Streuber, S., Quiros-Ramirez, M. A., Hill, M. Q., Hahn, C. A., Zuffi, S., O’Toole, A., Black, M. J.

ACM Trans. Graph. (Proc. SIGGRAPH), 35(4):54:1-54:14, July 2016 (article)

Abstract
Realistic, metrically accurate, 3D human avatars are useful for games, shopping, virtual reality, and health applications. Such avatars are not in wide use because solutions for creating them from high-end scanners, low-cost range cameras, and tailoring measurements all have limitations. Here we propose a simple solution and show that it is surprisingly accurate. We use crowdsourcing to generate attribute ratings of 3D body shapes corresponding to standard linguistic descriptions of 3D shape. We then learn a linear function relating these ratings to 3D human shape parameters. Given an image of a new body, we again turn to the crowd for ratings of the body shape. The collection of linguistic ratings of a photograph provides remarkably strong constraints on the metric 3D shape. We call the process crowdshaping and show that our Body Talk system produces shapes that are perceptually indistinguishable from bodies created from high-resolution scans and that the metric accuracy is sufficient for many tasks. This makes body “scanning” practical without a scanner, opening up new applications including database search, visualization, and extracting avatars from books.

pdf web tool video talk (ppt) [BibTex]

pdf web tool video talk (ppt) [BibTex]


Capturing Hands in Action using Discriminative Salient Points and Physics Simulation
Capturing Hands in Action using Discriminative Salient Points and Physics Simulation

Tzionas, D., Ballan, L., Srikantha, A., Aponte, P., Pollefeys, M., Gall, J.

International Journal of Computer Vision (IJCV), 118(2):172-193, June 2016 (article)

Abstract
Hand motion capture is a popular research field, recently gaining more attention due to the ubiquity of RGB-D sensors. However, even most recent approaches focus on the case of a single isolated hand. In this work, we focus on hands that interact with other hands or objects and present a framework that successfully captures motion in such interaction scenarios for both rigid and articulated objects. Our framework combines a generative model with discriminatively trained salient points to achieve a low tracking error and with collision detection and physics simulation to achieve physically plausible estimates even in case of occlusions and missing visual data. Since all components are unified in a single objective function which is almost everywhere differentiable, it can be optimized with standard optimization techniques. Our approach works for monocular RGB-D sequences as well as setups with multiple synchronized RGB cameras. For a qualitative and quantitative evaluation, we captured 29 sequences with a large variety of interactions and up to 150 degrees of freedom.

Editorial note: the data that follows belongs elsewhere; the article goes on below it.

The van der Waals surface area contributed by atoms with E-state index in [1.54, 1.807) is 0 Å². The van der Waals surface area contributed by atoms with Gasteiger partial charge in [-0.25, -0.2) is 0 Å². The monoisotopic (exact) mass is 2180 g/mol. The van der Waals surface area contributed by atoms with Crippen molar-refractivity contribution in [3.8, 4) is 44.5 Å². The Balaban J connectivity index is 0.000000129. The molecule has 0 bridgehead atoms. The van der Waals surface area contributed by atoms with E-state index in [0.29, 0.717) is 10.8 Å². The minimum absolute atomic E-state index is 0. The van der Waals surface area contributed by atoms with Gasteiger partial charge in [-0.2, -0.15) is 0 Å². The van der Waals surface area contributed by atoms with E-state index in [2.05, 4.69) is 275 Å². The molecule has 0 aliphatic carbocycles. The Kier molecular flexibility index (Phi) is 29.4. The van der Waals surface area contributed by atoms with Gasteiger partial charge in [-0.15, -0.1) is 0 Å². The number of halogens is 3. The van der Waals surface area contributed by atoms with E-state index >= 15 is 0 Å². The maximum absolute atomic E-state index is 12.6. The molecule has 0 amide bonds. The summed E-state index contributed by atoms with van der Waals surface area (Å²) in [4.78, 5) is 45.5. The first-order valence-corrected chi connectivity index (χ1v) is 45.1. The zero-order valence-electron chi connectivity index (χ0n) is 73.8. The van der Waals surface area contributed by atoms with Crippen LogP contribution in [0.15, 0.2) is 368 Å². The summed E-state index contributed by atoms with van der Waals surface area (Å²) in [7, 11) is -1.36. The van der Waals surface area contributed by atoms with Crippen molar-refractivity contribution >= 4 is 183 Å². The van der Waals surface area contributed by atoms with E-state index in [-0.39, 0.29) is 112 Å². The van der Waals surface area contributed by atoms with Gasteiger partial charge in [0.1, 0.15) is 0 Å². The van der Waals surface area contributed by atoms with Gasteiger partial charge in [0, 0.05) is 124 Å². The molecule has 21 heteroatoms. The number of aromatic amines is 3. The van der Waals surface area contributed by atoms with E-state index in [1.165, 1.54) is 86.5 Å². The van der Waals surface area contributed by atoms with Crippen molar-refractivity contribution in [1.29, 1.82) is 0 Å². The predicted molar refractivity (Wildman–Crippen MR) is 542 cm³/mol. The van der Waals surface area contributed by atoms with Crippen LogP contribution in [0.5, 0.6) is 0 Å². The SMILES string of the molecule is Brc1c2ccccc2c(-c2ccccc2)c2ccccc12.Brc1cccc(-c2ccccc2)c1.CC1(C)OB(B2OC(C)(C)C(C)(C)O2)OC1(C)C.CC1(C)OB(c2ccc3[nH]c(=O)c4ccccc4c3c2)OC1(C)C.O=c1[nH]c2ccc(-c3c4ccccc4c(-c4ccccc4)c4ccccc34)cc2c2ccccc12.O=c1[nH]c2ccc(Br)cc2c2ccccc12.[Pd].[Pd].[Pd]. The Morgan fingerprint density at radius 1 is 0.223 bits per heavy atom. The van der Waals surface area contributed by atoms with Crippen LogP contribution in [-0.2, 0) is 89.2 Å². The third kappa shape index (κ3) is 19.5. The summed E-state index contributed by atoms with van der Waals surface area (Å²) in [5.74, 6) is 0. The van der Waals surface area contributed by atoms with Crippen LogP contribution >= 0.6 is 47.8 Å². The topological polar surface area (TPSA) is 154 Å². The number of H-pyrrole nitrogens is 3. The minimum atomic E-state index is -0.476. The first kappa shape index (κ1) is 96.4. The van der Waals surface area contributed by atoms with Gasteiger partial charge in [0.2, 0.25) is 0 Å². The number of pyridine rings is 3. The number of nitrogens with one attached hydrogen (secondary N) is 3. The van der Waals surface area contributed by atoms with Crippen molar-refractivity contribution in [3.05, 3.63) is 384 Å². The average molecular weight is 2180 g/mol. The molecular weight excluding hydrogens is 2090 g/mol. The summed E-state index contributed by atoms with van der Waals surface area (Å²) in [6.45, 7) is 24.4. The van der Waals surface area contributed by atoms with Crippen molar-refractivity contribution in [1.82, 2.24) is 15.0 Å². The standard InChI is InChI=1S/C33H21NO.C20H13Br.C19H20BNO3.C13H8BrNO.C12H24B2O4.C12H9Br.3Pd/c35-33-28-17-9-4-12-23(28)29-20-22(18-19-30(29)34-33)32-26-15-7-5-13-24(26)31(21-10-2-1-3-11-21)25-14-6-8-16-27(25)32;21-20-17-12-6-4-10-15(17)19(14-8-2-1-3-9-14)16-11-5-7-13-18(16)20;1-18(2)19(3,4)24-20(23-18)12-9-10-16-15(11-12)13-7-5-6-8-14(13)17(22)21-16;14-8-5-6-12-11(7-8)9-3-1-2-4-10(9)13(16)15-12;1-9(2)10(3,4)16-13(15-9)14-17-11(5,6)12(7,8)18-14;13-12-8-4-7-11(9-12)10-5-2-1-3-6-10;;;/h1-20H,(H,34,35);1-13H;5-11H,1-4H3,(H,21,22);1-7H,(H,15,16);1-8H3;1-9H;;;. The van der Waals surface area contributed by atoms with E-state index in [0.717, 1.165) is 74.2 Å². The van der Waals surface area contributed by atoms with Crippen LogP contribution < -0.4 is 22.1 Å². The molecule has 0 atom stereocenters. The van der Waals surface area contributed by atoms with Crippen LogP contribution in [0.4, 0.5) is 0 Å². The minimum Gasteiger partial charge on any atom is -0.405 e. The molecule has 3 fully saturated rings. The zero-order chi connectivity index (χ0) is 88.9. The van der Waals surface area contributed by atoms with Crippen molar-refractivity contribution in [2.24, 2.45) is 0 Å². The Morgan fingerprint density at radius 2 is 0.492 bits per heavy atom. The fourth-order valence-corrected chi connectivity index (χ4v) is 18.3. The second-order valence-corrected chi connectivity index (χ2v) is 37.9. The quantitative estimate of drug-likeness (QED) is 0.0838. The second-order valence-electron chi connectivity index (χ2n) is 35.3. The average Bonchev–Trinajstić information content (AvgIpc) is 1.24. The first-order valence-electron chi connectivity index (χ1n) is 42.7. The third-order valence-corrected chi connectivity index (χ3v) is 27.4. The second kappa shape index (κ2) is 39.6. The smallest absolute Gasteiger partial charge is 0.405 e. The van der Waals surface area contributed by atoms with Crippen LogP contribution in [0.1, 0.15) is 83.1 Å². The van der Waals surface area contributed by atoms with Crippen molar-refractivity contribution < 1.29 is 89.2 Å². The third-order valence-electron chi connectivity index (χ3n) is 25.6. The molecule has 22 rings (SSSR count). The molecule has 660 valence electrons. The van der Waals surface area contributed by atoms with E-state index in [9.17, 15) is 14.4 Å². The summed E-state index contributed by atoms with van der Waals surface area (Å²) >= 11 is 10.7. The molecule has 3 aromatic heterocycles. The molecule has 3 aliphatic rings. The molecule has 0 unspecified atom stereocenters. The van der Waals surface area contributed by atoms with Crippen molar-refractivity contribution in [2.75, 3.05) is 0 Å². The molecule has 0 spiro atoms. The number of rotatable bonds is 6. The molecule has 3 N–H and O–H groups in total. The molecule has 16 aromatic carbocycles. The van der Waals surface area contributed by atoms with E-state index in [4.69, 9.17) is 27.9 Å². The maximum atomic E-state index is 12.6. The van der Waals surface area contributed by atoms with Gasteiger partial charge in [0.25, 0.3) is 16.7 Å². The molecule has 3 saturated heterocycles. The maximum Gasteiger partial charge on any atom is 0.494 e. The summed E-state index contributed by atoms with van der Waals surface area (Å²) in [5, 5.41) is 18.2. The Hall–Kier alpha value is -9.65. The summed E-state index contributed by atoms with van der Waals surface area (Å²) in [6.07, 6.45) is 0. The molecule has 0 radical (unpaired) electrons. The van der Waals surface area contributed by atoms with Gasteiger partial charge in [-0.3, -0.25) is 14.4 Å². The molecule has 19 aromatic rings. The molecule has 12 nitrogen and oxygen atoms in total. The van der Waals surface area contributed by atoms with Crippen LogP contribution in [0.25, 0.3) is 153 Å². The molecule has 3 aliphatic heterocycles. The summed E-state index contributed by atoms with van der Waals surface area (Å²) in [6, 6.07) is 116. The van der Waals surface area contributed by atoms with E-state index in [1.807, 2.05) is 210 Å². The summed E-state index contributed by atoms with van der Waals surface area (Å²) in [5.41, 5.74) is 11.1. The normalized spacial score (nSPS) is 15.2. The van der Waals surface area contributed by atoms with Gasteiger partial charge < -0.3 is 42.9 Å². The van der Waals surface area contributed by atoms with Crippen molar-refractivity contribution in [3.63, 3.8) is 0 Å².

Website pdf link (url) DOI Project Page [BibTex]

Website pdf link (url) DOI Project Page [BibTex]


Human Pose Estimation from Video and IMUs
Human Pose Estimation from Video and IMUs

Marcard, T. V., Pons-Moll, G., Rosenhahn, B.

Transactions on Pattern Analysis and Machine Intelligence PAMI, 38(8):1533-1547, January 2016 (article)

data pdf dataset_documentation [BibTex]

data pdf dataset_documentation [BibTex]


Moving-horizon Nonlinear Least Squares-based Multirobot Cooperative Perception
Moving-horizon Nonlinear Least Squares-based Multirobot Cooperative Perception

Ahmad, A., Bülthoff, H.

Robotics and Autonomous Systems, 83, pages: 275-286, 2016 (article)

Abstract
In this article we present an online estimator for multirobot cooperative localization and target tracking based on nonlinear least squares minimization. Our method not only makes the rigorous optimization-based approach applicable online but also allows the estimator to be stable and convergent. We do so by employing a moving horizon technique to nonlinear least squares minimization and a novel design of the arrival cost function that ensures stability and convergence of the estimator. Through an extensive set of real robot experiments, we demonstrate the robustness of our method as well as the optimality of the arrival cost function. The experiments include comparisons of our method with i) an extended Kalman filter-based online-estimator and ii) an offline-estimator based on full-trajectory nonlinear least squares.